In a recent New England Journal of Medicine (NEJM) editorial, Debabrata Mukherjee, MD, chief of cardiovascular medicine and chair of the Department of Internal Medicine at Texas Tech University Health Sciences Center El Paso, commented on bioresorbable stents, an alternative to the traditional stents used in patients with cardiac conditions. In his editorial, Mukherjee encouraged cardiologists to continue using conventional drug-eluting stents instead of the newer bioresorbable option.
Conventional stents have had their drawbacks for years. Made of stiff metal, the round, tubular structure is inserted into a narrowed artery to open up the pathway and improve blood flow. The drug-eluting stent is a step above this bare-metal structure; it’s a device coated in an anti–tissue-growth medication that is slowly released into the bloodstream upon insertion, preventing the recurrence of blockages.
“If you think about it, stents are pieces of metal that are permanently placed into the heart, and people were not born with metal in their hearts; it’s not normal, and it may sometimes cause problems,” Mukherjee explains. “Just by being there, the stent will affect the blood-vessel lining.”
Blood clots and scar tissue are more likely to form where a stent has been placed. There is also a possibility that the stent will fail and that the artery will become blocked again at the same location––an effect known as restenosis.
“That’s why bioresorbable stents were invented,” Mukherjee says. “The premise is that you want to put in a stent that will go away completely after a few years, fixing the problem of potential side effects.”
The first bioresorbable stent was approved by the FDA in July 2016. Marketed by Abbott as the Absorb GT1 Bioresorbable Vascular Scaffold System, the device dissolves in the body three years after implant, helping the artery heal more naturally. But this popular device may not live up to expectations, according to Mukherjee.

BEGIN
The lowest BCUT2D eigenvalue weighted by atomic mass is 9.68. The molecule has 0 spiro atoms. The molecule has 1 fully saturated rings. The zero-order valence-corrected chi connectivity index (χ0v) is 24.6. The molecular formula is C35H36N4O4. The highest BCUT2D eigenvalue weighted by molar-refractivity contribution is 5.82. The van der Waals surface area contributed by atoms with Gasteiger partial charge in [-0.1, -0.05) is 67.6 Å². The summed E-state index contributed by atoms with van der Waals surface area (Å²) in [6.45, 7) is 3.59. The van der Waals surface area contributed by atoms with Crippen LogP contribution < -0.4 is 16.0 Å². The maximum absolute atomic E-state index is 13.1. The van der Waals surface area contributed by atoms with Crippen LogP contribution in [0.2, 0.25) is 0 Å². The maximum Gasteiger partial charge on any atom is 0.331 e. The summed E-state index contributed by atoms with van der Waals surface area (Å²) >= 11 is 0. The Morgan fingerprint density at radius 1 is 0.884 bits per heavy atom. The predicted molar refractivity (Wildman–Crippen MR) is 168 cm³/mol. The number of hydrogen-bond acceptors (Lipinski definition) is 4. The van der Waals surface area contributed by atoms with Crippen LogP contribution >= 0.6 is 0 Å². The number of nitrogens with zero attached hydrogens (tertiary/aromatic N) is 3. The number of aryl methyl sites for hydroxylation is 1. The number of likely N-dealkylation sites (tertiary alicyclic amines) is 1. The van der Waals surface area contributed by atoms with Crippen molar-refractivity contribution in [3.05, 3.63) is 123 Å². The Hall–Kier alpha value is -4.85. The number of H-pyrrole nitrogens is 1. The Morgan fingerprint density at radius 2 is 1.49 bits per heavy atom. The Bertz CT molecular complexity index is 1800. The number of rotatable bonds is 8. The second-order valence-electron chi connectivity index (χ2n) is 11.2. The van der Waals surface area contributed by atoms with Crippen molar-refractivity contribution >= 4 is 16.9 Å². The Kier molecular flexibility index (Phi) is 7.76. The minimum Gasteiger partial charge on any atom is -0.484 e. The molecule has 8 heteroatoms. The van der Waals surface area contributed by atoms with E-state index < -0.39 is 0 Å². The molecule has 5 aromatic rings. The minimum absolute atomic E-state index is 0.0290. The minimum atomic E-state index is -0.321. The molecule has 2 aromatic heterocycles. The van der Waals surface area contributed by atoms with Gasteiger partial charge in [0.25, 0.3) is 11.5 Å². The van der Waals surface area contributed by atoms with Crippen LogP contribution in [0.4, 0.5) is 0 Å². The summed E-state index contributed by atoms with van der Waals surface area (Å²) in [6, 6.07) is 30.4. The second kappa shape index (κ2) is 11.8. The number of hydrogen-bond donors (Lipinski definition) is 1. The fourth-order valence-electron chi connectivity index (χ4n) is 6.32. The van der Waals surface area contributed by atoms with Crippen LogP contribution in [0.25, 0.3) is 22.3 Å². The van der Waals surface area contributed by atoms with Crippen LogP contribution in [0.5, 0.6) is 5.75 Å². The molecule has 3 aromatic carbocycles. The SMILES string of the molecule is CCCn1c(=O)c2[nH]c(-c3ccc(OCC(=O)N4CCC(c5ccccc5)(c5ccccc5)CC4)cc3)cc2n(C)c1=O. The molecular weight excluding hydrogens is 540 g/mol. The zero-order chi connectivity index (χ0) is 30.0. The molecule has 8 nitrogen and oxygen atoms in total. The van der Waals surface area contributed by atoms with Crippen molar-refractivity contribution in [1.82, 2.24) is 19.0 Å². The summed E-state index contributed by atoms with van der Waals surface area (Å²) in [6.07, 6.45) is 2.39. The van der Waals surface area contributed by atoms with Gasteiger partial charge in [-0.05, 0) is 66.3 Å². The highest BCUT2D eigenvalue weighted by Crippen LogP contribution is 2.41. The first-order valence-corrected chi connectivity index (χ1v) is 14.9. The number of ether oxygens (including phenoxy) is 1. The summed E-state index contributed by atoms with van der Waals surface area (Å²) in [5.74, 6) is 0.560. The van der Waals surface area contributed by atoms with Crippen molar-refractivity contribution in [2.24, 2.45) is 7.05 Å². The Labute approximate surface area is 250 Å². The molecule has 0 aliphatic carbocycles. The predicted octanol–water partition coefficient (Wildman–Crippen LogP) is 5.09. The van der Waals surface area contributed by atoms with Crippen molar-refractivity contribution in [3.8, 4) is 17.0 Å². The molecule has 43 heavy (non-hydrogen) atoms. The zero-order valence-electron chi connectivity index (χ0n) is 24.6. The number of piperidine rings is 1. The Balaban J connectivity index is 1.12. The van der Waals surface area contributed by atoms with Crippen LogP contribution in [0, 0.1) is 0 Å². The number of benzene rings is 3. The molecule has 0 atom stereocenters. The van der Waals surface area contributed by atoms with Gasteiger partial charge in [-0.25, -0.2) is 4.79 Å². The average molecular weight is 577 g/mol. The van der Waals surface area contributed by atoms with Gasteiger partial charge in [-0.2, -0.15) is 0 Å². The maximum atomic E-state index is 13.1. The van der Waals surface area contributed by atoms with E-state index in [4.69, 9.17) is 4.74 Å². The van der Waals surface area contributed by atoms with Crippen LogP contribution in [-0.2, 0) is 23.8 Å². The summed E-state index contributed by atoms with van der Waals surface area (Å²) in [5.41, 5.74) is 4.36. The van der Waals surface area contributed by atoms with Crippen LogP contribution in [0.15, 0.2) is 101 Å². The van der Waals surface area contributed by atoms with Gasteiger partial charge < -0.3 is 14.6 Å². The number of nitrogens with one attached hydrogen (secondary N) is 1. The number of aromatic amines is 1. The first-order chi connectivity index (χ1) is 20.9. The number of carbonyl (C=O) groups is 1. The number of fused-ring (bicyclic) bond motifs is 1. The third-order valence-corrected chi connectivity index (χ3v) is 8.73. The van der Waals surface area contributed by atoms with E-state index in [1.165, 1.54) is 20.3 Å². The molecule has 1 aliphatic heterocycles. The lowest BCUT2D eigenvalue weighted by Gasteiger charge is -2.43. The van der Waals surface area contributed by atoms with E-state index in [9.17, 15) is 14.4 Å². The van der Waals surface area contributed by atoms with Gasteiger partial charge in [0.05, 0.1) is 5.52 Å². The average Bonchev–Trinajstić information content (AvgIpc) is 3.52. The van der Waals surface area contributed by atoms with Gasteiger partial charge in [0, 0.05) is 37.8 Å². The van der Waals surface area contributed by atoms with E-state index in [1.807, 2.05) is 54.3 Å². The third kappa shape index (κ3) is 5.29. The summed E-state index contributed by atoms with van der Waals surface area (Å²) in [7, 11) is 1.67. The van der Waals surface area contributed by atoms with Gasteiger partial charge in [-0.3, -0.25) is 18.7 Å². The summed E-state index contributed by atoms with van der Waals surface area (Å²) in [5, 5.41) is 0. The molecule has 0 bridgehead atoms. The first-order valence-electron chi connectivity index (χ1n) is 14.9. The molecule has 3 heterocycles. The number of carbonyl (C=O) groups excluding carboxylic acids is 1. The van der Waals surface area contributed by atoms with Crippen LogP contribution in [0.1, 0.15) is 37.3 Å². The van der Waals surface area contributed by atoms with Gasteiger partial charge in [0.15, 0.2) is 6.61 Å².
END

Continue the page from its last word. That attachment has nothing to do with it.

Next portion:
In a clinical study published in March in NEJM, the Absorb system was associated with an increased risk of device thrombosis—a dangerous adverse effect in which a blood clot forms on the stent itself. While thrombosis occurred in eight patients treated with a drug-eluting stent, clots were observed in 31 patients receiving an Absorb implant.
In his review of that study, Mukherjee wrote: “Because the current generation of metallic drug-eluting stents is associated with excellent outcomes, there is little rationale to use bioresorbable vascular scaffolds at this time.”
“Bioresorbable stents cost more than the typical metallic stent, and they take longer for cardiologists to insert,” he added. “They are also no more effective, and less safe. As a physician, why am I going to use something that costs more if it can cause risk or harm to my patients?”
He noted that while long-term anticlotting medications may reduce the thrombus formation associated with Absorb stents, the potential for bleeding is likely not worth the risk.
Mukherjee acknowledged that bioresorbable stents are a good idea in theory, and hoped that the next generation of the devices will have improved results. He recommended that manufacturers focus on creating stents with faster reabsorption rates, thinner struts, and improved strength.
Source: Medical Xpress; April 6, 2017.